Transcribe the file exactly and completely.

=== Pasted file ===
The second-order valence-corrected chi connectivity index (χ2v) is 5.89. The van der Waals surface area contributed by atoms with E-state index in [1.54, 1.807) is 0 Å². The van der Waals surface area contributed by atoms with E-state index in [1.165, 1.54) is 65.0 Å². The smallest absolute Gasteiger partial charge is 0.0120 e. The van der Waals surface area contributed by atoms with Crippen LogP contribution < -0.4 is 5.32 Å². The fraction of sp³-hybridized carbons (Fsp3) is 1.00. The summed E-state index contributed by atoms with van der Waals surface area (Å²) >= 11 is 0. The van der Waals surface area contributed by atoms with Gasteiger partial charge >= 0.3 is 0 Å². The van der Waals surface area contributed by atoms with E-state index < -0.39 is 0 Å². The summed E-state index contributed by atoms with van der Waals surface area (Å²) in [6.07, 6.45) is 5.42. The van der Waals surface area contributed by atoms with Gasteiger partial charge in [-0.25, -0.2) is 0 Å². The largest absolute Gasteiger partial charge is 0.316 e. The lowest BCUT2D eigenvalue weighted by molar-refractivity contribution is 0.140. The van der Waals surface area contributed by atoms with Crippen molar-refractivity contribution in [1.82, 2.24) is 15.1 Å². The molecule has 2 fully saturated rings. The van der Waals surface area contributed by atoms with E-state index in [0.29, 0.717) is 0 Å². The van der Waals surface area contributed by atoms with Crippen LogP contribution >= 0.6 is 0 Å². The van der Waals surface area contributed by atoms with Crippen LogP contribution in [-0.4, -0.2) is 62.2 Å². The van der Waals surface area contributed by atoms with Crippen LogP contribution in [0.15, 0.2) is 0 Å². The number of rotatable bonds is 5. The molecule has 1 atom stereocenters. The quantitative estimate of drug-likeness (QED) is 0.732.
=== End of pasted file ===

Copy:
The second-order valence-corrected chi connectivity index (χ2v) is 5.89. The van der Waals surface area contributed by atoms with E-state index in [1.54, 1.807) is 0 Å². The van der Waals surface area contributed by atoms with E-state index in [1.165, 1.54) is 65.0 Å². The smallest absolute Gasteiger partial charge is 0.0120 e. The van der Waals surface area contributed by atoms with Crippen LogP contribution < -0.4 is 5.32 Å². The fraction of sp³-hybridized carbons (Fsp3) is 1.00. The summed E-state index contributed by atoms with van der Waals surface area (Å²) >= 11 is 0. The van der Waals surface area contributed by atoms with Gasteiger partial charge >= 0.3 is 0 Å². The van der Waals surface area contributed by atoms with E-state index < -0.39 is 0 Å². The summed E-state index contributed by atoms with van der Waals surface area (Å²) in [6.07, 6.45) is 5.42. The van der Waals surface area contributed by atoms with Gasteiger partial charge in [-0.25, -0.2) is 0 Å². The largest absolute Gasteiger partial charge is 0.316 e. The lowest BCUT2D eigenvalue weighted by molar-refractivity contribution is 0.140. The van der Waals surface area contributed by atoms with Crippen molar-refractivity contribution in [1.82, 2.24) is 15.1 Å². The molecule has 2 fully saturated rings. The van der Waals surface area contributed by atoms with E-state index in [0.29, 0.717) is 0 Å². The van der Waals surface area contributed by atoms with Crippen LogP contribution >= 0.6 is 0 Å². The van der Waals surface area contributed by atoms with Crippen LogP contribution in [-0.4, -0.2) is 62.2 Å². The van der Waals surface area contributed by atoms with Crippen LogP contribution in [0.15, 0.2) is 0 Å². The number of rotatable bonds is 5. The molecule has 1 atom stereocenters. The quantitative estimate of drug-likeness (QED) is 0.732.